Fortified and functional foods are one of the fastest growing trends of the 21st century. But as a study finds that calcium-enriched drinks contain less of the bone strengthening mineral than low fat cows milk, Jess Halliday asks whether manufacturers are doing all they can to deliver health benefits to consumers.
The study, which was carried out at Creighton University and published last week in Nutrition Today, found that the calcium actually available in some soy and rice drinks can be as much as 85 percent lower than the amount on the product label, owing to the mineral settling at the bottom of the pack.
"The issue comes when they [soy drinks] deliberately go head to head with cow's milk," said Dr Heaney.
This marketing strategy can confuse consumers into thinking that non-dairy options offer the same nutritional benefits as milk.
"Some degree of fortification will produce a better effect than none," he said, and are especially useful for consumers who have an aversion to the taste of milk.
But as consumers become more educated about the benefits that products offer they will hold manufacturers to account.
"Each and every one of the manufacturers of the products tested in the study could have come up with a better formulation," said Heaney.
In a competitive and rapidly growing market, a product's success is determined by more than its efficacy however.
While Minute Maid's Heart Wise orange juice with plant sterols has proved a success, Benecol cholesterol-reducing margarine has struggled. According to Virginia Lee, research analyst at Euromonitor, this may be because we have never seen margarine as a healthy product, so introducing a version with health benefits does not resonate with consumers.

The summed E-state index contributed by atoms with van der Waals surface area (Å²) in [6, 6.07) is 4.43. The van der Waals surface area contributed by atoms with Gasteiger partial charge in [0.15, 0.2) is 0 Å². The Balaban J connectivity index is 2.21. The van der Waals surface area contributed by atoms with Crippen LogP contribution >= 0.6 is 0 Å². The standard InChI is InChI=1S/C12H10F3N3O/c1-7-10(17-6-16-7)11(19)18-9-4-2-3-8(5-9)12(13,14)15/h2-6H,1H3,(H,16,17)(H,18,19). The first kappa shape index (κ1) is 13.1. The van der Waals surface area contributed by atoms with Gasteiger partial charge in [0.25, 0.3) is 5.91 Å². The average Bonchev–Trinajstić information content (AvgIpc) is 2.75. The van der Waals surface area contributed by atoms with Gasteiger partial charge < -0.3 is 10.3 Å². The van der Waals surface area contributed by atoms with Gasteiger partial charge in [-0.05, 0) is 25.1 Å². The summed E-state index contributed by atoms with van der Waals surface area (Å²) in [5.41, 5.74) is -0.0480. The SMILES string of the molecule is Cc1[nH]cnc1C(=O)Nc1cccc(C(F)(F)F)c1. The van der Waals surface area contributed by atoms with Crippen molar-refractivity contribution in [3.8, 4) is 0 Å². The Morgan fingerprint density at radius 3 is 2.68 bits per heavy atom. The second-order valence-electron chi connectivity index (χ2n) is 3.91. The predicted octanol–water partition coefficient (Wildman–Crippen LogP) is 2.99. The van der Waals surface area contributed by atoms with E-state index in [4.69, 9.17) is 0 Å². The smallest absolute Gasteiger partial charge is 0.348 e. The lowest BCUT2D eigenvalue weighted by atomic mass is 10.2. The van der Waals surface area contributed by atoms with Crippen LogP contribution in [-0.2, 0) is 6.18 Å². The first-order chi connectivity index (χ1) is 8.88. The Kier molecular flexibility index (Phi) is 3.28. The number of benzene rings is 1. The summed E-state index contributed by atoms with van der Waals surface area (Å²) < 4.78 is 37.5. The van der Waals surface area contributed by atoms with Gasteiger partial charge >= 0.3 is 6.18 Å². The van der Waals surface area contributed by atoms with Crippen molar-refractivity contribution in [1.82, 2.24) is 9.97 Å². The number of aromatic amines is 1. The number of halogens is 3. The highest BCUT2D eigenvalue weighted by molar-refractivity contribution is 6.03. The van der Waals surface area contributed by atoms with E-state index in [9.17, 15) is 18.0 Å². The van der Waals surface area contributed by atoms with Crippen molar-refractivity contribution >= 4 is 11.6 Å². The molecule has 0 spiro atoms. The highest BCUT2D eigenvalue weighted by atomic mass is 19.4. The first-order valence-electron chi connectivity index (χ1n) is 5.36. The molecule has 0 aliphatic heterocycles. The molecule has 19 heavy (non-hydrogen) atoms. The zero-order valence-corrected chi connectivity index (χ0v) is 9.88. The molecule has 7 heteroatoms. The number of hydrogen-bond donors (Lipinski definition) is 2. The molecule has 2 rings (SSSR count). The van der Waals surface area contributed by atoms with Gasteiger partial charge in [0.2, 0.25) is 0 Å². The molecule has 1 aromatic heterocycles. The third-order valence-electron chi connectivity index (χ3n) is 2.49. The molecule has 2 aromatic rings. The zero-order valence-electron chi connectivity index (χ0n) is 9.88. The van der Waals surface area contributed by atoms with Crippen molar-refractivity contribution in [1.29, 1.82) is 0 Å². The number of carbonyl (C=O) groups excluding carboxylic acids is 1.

She warns that manufacturers may set themselves up for a fall by loading products with functional ingredients without being fully aware of other factors besides price that will persuade consumers to buy them - that is, taste, and whether the foodstuff itself is seen as inherently healthy.
Euromonitor estimates that the US packaged functional foods market was worth $5.2 billion in 2004, up 8 percent on the previous year. By 2009 it expects it to reach around $6.9 billion, representing 32 percent growth over the next five years.
Recent weeks have seen the launch of a spate of new companies that are eager to establish a presence in the market early on, whether their activities are centered on finished products or ingedients.
Last week saw the introduction of Brand New Brands, a start-up that has attracted $15 million in venture capital from Burrill & Company, Great Spirit Ventures, Unilever Ventures and Prolog Ventures to develop food and beverage products that incorporate health-promoting ingredients.
At the beginning of the year the Muscadine Products Corporation was formed to market free radical-fighting, anti-inflammatory muscadine grape powders to the nutraceuticals industry.
It seems their timing might be spot on. The current rate of product launches is thought to be sustainable for the next few years, largely thanks to the aging population's preoccupation with its health and media coverage of obesity-related issues which encourage Americans to pay more attention to their diet.
"People's fear and guilt will prompt them to eat more fortified and functional foods," said Lee.
However the new Dietary Guidelines for Americans published last month promote a back-to-basics approach to a healthy diet, setting out recommended intake of important food groups such as whole grains, vegetables and omega-3 rich oily fish.
The guidelines make no mention of fortified and functional foods although this does not mean they have no role to play. On the contrary, they could help Americans meet some of the recommendations that are harder to achieve, such as increased consumption of vegetables or oily fish.
"They will turn to functional foods to bridge the gap," Lee predicted.
She also expects that price differences between fortified or functional foods and traditional foods is likely to narrow, and the cost of adding functional ingredients has also gone down too, making it a much more attractive proposition for manufacturers.
As the category continues to evolve and stabilize, the next five years will be crucial in determining whether fortified and functional foods take root, or whether they will be decreed just another passing fad.
At the moment the signs are pointing towards the former, but manufacturers must be circumspect in their launches. Adding functionality to any and every product will dilute the appeal of the really effective products, and make consumers eye all functionality claims with skepticism.